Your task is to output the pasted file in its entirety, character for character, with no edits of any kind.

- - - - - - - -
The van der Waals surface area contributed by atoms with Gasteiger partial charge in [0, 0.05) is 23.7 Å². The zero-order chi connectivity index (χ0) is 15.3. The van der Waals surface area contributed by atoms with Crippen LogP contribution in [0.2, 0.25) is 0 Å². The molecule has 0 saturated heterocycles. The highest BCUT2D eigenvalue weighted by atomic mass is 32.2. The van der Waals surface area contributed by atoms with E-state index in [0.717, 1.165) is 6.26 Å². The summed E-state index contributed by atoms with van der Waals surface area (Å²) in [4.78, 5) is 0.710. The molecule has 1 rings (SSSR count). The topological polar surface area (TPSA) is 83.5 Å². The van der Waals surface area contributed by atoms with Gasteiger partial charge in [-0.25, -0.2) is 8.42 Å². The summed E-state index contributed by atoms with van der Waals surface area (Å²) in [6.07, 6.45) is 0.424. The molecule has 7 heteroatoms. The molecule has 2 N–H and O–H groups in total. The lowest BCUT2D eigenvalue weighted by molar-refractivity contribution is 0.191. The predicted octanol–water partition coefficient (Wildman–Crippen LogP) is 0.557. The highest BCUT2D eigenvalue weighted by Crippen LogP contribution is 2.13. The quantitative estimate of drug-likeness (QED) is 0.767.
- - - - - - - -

The van der Waals surface area contributed by atoms with Gasteiger partial charge in [0, 0.05) is 23.7 Å². The zero-order chi connectivity index (χ0) is 15.3. The van der Waals surface area contributed by atoms with Crippen LogP contribution in [0.2, 0.25) is 0 Å². The molecule has 0 saturated heterocycles. The highest BCUT2D eigenvalue weighted by atomic mass is 32.2. The van der Waals surface area contributed by atoms with E-state index in [0.717, 1.165) is 6.26 Å². The summed E-state index contributed by atoms with van der Waals surface area (Å²) in [4.78, 5) is 0.710. The molecule has 1 rings (SSSR count). The topological polar surface area (TPSA) is 83.5 Å². The van der Waals surface area contributed by atoms with Gasteiger partial charge in [-0.25, -0.2) is 8.42 Å². The summed E-state index contributed by atoms with van der Waals surface area (Å²) in [6.07, 6.45) is 0.424. The molecule has 7 heteroatoms. The molecule has 2 N–H and O–H groups in total. The lowest BCUT2D eigenvalue weighted by molar-refractivity contribution is 0.191. The predicted octanol–water partition coefficient (Wildman–Crippen LogP) is 0.557. The highest BCUT2D eigenvalue weighted by Crippen LogP contribution is 2.13. The quantitative estimate of drug-likeness (QED) is 0.767.